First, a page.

Bit­coin – the way to the fu­ture or the path to fi­nan­cial ruin?

The Malta Independent on Sunday - - BUSINESS & FINANCE -

Bit­coin, hailed in some quar­ters as the fu­ture of cur­rency, is hav­ing a rough week, with a flurry of ru­mours that China is to shut down its ex­changes and the head of a ma­jor US bank call­ing bit­coin ‘a fraud’.

Plum­met­ing prices have again raised ques­tions about the wis­dom of own­ing it, if not its le­git­i­macy. The dig­i­tal, or crypto, cur­rency tum­bled 15 per cent on Thurs­day to about $3,300 against the dol­lar. Bit­coin, which has had bouts of volatil­ity in the past, has shed about a third of its value since 1 Septem­ber but it is still up about $600 com­pared with this time last year.

Bit­coin is a dig­i­tal cur­rency cre­ated and ex­changed with­out the in­volve­ment of banks or gov­ern­ments. Trans­ac­tions al­low anonymity, which has made it pop­u­lar with peo­ple who want to keep their fi­nan­cial ac­tiv­i­ties, and their iden­ti­ties, pri­vate. The dig­i­tal coins are cre­ated by so-called ‘min­ers’, who op­er­ate com­puter farms that ver­ify other users’ trans­ac­tions by solv­ing com­plex math­e­mat­i­cal puzzles. These min­ers re­ceive bit­coin in ex­change. Bit­coin can be con­verted to cash when de­posited into ac­counts at prices set in on­line trad­ing.

A look at Bit­coin’s re­cent data sug­gests that this is not nec­es­sar­ily the dig­i­tal cur­rency’s swan­song. In mid-July the value of bit­coin was around $1,900 per dol­lar, drop­ping from nearly $2,500 at the end of June. Users forced a change in the com­puter code, which was de­signed to im­prove ca­pac­ity on the in­creas­ingly clogged net­work. The ma­noeu­vre worked, help­ing to avoid a split in bit­coin and driv­ing the value up to roughly $2,800 by the end of July.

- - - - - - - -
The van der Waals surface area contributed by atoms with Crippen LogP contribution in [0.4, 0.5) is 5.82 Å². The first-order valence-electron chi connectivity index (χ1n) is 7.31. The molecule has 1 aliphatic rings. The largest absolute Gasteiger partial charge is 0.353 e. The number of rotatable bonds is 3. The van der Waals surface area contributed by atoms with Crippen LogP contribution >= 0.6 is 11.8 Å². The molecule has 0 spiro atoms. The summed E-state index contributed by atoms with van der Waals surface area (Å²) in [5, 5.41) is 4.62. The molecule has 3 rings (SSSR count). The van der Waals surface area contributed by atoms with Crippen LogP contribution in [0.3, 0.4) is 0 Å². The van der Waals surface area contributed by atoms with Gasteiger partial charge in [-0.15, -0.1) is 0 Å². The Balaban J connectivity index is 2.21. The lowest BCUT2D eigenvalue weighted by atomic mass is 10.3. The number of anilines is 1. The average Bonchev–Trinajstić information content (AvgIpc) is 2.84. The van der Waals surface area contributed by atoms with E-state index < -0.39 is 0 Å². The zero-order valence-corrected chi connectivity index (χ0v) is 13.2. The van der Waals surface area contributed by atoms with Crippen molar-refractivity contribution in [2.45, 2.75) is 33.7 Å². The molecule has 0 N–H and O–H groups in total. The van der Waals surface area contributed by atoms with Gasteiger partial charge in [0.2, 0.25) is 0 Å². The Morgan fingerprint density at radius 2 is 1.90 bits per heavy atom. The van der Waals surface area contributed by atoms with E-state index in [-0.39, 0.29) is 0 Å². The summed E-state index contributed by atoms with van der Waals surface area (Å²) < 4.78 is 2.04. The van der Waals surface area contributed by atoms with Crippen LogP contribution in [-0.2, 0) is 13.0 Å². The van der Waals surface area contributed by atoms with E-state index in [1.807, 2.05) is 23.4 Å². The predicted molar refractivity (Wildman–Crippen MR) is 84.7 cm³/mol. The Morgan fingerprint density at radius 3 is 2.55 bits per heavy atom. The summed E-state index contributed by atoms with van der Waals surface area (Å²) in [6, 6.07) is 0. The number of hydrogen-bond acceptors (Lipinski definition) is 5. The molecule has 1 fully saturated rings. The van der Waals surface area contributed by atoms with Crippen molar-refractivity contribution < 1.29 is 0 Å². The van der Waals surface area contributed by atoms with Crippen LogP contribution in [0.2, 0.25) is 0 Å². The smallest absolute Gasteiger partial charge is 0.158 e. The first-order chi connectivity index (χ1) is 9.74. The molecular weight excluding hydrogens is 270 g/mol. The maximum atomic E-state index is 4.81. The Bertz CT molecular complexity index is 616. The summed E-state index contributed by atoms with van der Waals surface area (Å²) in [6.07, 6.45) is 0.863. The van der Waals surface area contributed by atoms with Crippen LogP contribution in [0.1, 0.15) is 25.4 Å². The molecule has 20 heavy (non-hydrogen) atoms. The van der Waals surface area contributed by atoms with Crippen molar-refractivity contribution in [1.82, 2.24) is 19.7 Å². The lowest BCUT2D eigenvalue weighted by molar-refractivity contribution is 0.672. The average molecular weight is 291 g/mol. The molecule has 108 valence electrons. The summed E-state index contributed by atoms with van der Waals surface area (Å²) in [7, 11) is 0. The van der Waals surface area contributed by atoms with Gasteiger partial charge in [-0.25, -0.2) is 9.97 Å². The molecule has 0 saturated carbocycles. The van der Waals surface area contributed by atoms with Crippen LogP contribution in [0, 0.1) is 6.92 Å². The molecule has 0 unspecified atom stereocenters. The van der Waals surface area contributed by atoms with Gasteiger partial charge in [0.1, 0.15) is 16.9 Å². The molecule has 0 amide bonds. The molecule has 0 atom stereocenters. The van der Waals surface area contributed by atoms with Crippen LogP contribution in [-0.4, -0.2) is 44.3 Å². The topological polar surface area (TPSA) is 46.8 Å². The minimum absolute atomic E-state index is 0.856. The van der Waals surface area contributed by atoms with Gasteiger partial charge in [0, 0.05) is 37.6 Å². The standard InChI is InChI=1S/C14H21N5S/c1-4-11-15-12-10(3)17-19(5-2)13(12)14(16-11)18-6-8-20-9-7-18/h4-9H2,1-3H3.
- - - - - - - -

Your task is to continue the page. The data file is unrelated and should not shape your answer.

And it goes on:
Bit­coin’s value has fluc­tu­ated since then. At the be­gin­ning of Au­gust, it stood at about $2,710 and shot up to more than $4,700 by the month’s end. But there has been a steady de­cline this month, with the value slip­ping to ap­prox­i­mately $3,300 on Thurs­day, ac­cord­ing to Blockchain.info.

This week, one of China’s big­gest bit­coin ex­changes an­nounced that it will cease trad­ing fol­low­ing re­ports that Bei­jing is to or­der all Chi­nese ex­changes to close. And on Tues­day, JPMor­gan Chase CEO Jamie Di­mon called bit­coin a fraud, say­ing that if any of his traders were deal­ing in the cur­rency, he would fire them. Bit­coin tum­bled six per cent be­tween Tues­day and Wed­nes­day.

How are sov­er­eign na­tions deal­ing with bit­coin? In the US, the IRS has is­sued guide­lines on the cur­rency, call­ing it an ‘in­tan­gi­ble as­set’ sub­ject to tax­a­tion. But in the end, cash talks.

Ac­cord­ing to IRS guid­ance: “Vir­tual cur­rency that has an equiv­a­lent value in real cur­rency, or that acts as a sub­sti­tute for real cur­rency, is re­ferred to as 'con­vert­ible' vir­tual cur­rency. Bit­coin is one ex­am­ple of a con­vert­ible vir­tual cur­rency: it can be dig­i­tally traded be­tween users and can be pur­chased for, or ex­changed into, US dol­lars, Eu­ros, and other real or vir­tual cur­ren­cies."

And it is an as­set be­ing hotly pur­sued by US in­tel­li­gence agen­cies which – in some in­stat­nces – see bit­coin as a fund­ing ve­hi­cle for groups or in­di­vid­u­als that in­tend to do harm.

China’s Cen­tral Bank has yet to re­spond to ques­tions about bit­coin’s fu­ture. How­ever, in the past it has warned that the dig­i­tal cur­rency is be­ing traded with­out reg­u­la­tory over­sight and might be linked to fraud and last week, the bank banned ini­tial of­fer­ings of new dig­i­tal cur­ren­cies.

Fol­low­ing the fail­ure of a bit­coin ex­change in Ja­pan called Mt Gox, that coun­try has en­acted new laws to reg­u­late bit­coins and other cryp­tocur­ren­cies. Mt Gox shut down in Fe­bru­ary 2014, say­ing it had lost about 850,000 bit­coins, pos­si­bly to hack­ers.

The Ja­panese govern­ment has also spelled out reg­u­la­tions to help pre­vent the mis­use of bit­coins and other vir­tual cur­ren­cies for ter­ror­ism or other il­le­gal ac­tiv­i­ties, and is now re­quir­ing banks and other busi­nesses to ver­ify iden­ti­ties, keep records and re­port sus­pi­cious trans­ac­tions. The reg­u­la­tions im­ple­mented in April re­quire vir­tual cur­rency traders to keep cus­tomers’ as­sets sep­a­rate from their own, partly be­cause of the losses suf­fered in the Mt Gox bank­ruptcy.

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